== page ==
CAPITAL AND FINANCIAL INSTITUTIONS IN THE COLONIES
Introduction. Capital is one of the four classes into which economists have divided the agents of production. As an agent of production, and one that has become increasingly important as time passes, it is essential to society that conditions shall be such as to foster its accumulation and further its most economical use. In determining these conditions the financial institutions of a country play a vital part.
The supply of capital is commonly said to be determined by the amount of wealth produced that it is possible to save--the savable fund-- and by the willingness of those who can save to save--the effective desire of accumulation. The savable fund depends on how much surplus is produced over and above what is necessary for subsistence. The effective desire of accumulation depends on those conditions that make a person willing to forgo immediate consumption of wealth for the sake of having more in the future, such conditions as foresight for possible future wants and such social security as makes it probable that one who saves, or those for whom he saves, will in the future enjoy the fruits of his sacrifice and not be deprived of them.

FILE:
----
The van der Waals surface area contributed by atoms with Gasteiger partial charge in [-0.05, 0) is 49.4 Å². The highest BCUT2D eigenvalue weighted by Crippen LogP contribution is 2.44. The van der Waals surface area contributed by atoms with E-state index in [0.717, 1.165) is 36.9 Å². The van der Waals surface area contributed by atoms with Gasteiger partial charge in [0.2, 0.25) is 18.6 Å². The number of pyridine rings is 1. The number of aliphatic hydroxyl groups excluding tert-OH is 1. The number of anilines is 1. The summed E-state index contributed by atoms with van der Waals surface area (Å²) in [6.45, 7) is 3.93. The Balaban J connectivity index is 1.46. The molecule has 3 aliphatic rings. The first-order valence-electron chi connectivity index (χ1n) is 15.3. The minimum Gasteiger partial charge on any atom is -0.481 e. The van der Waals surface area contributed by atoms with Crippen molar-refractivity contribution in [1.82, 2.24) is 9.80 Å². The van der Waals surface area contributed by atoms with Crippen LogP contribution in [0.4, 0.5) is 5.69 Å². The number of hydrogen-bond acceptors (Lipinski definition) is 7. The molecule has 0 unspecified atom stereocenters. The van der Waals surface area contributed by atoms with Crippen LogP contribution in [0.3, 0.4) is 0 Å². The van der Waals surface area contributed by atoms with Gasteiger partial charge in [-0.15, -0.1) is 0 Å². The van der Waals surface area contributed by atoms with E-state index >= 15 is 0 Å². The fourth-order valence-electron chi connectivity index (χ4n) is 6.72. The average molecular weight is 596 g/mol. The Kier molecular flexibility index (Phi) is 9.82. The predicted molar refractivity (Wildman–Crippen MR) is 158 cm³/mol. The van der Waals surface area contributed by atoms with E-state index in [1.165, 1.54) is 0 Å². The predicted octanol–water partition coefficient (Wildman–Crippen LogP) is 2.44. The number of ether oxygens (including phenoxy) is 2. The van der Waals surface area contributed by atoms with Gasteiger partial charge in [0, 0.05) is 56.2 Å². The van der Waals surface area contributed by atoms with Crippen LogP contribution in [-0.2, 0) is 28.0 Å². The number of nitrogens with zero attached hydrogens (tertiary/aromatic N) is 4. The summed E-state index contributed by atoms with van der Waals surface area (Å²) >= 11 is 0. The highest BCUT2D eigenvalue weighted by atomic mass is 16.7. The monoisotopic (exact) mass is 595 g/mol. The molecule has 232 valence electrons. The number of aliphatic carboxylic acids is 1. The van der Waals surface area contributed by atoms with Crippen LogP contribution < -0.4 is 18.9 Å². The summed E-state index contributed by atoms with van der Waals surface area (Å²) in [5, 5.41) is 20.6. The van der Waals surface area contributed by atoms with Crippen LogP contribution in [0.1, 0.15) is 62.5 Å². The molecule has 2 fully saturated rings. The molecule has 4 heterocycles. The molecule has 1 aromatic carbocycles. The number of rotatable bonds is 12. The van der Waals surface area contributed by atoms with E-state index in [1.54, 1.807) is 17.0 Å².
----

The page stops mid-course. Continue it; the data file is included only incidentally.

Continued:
For its most economical use, it is desirable that such capital as has been saved shall be used in the process of production by those who can make it most productive. Since those who own capital are often not in a position to use it in the most productive manner themselves, it is desirable that there should be facilities for transferring it to those who can so use it. This is done, where the owner does not use it himself, by lending it to others or investing it in enterprises the control of which rests chiefly or entirely with others. Some borrowing is for the purpose of obtaining money to be used in consumption. A borrower is said to receive credit from the lender. This credit is based on all the factors that create a belief in the lender that the borrower will be able and willing to repay the debt when it falls due. It is therefore clear that the better the facilities existing for lenders to determine with accuracy the credit of borrowers, the greater is the likelihood that capital will flow into the hands of those who will use it most productively. Credit institutions increase the mobility of capital and facilitate its transfer.